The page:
This post is copyrighted–you do not have permission to repost this content elsewhere but you are welcome to link to it if you’d like to share the information.

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    Visit our 2nd Etsy shop: GoToSupplies

    Looking for a discount at JoAnn's Fabric & Craft Stores?

    Bats from GoTo's Etsy shop

    Go To Great Panes, Kathryn Maloney ©2010
    This post is copyrighted–you do not have permission to repost this content elsewhere but you are welcome to link to it if you’d like to share the information.

    A little plus for USA sellers who have registered their businesses–amid the updates of our Sales Tax & Business Registration–Official State Website Links page…:

    If you shop at Jo Ann Fabric and Craft stores, and you’ve registered for a state sales tax id number or otherwise registered your business with your state, you are eligible for a VIP discount card that entitles you to 10% off your purchases, in addition to purchasing many supplies exempt from sales tax in most states (so long as the supplies are for use in your business).

    See all the details here on their website:

    Jo-Ann VIP Discount Card

    You are also eligible if you are part of a Sewing/Crafting Organization, an NPO or can prove you are an interior design professional.

    Hope that helps increase your profits!

    Go To Great Panes, Kathryn Maloney ©2010
    This post is copyrighted–you do not have permission to repost this content elsewhere but you are welcome to link to it if you’d like to share the information.

    New states added & links updated: Sales Tax & Business Registration

    The Sales Tax & Business Registration link page is up to 22 states now, & new links have been posted for some of the states that were already there:

    Alabama Arizona
    California Colorado
    Connecticut Florida
    Illinois Kentucky
    Louisiana Massachusetts
    Michigan Minnesota
    New Jersey New Mexico
    New York North Carolina
    Pennsylvania South Carolina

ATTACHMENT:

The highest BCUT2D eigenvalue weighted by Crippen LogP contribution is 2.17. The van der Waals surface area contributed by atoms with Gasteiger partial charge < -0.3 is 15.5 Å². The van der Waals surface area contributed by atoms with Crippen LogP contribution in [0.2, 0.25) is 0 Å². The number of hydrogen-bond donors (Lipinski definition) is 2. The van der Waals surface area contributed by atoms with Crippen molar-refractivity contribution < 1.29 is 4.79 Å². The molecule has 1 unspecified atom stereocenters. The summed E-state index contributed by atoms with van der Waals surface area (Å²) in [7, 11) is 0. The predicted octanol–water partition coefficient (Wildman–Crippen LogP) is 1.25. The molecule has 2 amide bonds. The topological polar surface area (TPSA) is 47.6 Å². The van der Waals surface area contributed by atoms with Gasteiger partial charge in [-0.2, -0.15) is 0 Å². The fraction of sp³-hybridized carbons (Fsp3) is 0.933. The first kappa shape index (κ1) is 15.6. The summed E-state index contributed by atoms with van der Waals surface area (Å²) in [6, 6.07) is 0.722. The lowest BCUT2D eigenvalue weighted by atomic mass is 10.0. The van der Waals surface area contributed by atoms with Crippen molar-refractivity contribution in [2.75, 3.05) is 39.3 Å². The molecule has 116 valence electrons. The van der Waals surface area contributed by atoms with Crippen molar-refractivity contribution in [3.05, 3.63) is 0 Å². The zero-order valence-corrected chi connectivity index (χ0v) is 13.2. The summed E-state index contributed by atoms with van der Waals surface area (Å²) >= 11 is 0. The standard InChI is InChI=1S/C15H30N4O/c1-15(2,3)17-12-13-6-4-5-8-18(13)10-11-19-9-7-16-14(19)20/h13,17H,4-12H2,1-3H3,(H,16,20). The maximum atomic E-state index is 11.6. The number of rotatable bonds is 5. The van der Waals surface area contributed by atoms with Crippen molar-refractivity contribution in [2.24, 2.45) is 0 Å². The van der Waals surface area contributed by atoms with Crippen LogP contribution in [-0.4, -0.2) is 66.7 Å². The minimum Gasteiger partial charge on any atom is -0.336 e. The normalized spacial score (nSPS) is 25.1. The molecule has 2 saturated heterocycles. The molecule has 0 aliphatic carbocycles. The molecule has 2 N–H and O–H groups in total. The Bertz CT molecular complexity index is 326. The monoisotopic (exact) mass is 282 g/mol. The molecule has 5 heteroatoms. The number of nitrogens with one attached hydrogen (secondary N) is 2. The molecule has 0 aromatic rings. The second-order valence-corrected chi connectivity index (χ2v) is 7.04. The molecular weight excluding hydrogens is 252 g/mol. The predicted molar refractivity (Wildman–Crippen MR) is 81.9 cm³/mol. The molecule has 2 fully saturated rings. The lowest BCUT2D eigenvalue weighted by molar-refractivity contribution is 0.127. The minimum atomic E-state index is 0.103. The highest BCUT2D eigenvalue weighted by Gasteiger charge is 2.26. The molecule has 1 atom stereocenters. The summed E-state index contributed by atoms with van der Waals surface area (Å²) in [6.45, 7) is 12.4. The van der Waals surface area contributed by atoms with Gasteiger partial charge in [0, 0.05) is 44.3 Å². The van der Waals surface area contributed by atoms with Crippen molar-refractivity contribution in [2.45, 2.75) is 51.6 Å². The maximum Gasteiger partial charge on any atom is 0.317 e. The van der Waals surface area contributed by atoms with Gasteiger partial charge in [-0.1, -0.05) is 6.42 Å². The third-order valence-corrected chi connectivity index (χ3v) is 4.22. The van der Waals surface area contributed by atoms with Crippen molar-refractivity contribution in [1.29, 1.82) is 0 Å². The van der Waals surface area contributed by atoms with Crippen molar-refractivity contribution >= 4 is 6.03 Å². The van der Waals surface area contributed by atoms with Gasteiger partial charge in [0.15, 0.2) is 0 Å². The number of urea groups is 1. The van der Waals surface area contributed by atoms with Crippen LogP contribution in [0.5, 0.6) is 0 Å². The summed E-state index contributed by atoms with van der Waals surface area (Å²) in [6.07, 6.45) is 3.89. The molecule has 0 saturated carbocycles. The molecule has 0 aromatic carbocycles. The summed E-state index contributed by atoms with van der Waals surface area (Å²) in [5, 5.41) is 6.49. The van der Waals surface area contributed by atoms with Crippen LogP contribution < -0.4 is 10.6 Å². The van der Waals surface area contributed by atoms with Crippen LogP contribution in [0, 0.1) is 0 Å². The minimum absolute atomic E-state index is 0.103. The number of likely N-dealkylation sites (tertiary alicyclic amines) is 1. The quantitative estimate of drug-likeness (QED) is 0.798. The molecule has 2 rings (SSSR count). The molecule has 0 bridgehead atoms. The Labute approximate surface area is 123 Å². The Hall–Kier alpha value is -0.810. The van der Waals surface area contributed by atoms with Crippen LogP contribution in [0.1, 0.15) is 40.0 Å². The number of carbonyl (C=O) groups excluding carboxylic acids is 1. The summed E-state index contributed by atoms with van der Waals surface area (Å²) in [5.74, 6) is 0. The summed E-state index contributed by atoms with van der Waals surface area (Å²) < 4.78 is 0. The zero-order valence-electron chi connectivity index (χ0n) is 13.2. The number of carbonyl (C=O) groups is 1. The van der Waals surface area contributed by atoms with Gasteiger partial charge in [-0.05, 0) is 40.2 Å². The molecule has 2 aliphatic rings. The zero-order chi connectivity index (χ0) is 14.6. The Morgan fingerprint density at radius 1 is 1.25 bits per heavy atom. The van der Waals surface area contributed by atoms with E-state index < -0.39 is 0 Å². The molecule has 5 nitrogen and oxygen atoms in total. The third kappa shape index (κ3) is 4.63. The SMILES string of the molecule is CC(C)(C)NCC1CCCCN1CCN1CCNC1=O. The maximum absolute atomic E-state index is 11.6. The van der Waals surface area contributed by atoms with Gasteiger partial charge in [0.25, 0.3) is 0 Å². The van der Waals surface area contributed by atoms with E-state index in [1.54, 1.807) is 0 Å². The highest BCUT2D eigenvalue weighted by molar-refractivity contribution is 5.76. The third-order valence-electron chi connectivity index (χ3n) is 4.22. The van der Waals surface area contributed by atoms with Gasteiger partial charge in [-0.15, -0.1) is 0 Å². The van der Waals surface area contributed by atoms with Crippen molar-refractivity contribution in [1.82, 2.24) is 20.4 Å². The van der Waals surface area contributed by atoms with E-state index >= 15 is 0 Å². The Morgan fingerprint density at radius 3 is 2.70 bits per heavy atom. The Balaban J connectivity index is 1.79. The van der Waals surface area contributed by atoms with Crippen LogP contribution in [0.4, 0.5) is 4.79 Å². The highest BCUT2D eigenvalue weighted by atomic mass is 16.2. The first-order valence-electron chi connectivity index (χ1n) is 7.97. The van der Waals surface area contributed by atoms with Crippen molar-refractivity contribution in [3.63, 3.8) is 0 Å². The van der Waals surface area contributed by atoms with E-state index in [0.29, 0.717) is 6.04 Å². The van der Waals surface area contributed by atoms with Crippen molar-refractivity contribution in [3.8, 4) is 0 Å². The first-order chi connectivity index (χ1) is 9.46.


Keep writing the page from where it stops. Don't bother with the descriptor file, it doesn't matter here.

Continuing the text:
Tennessee Texas
    Washington Wisconsin


    If a state isn’t there and you’d like to see links please leave a comment with the state and I’ll add it to the top of my list!

    Sales Tax & Business Page–updated with more states

    I’ve updated the new Sales Tax & Business Registration link page–we’ve now got info for the following states:


    Alabama
    Arizona
    California
    Connecticut
    Florida
    Illinois
    Kentucky
    Louisiana
    Massachusetts
    Michigan
    New York
    North Carolina
    Pennsylvania
    South Carolina
    Washington
    Wisconsin

    If a state isn’t there and you’d like to see links please leave a comment with the state and I’ll add it to the top of my list!

    New: Sales Tax & Business Registration Page

    Well I’ve been meaning to do this for the past few years and now that Etsy is trying to add a sales tax feature to the site there’s been an even greater need for info on sales tax & business registration requirements.

    I’ve got a hundred or so links bookmarked for sales tax issues in many states that have come up in the Etsy forums and I’m putting them up on the blog’s new:

    Sales Tax and Business Registration Page

    So far I’ve got info for only 10 states up, but I’ll be adding to the page as much as possible. If your state isn’t there yet and you’d like to see some links for it, please leave a comment on this post with your state and I’ll put your state at the top of the list for states to be added.

    I’ve got direct links to answers many of the frequently asked questions from the forums–links that take you to official government pages because I believe you should only get your answers from the authorities.

    Any other place you get answers–be it forums or unofficial websites–may or may not have accurate answers, and that’s just not good enough if you want to be obeying the law.

    This post from 2008 should still prove very useful in your quest for information–it lets you know what questions are asked repeatedly by sellers, so finding out your state’s answers to these questions should help you understand issues you may not have faced yet, so you’ll be prepared to handle them when they arise:

    Sales Tax Questions
    You Need to Know the Answers To

    Here’s to everyone getting legal!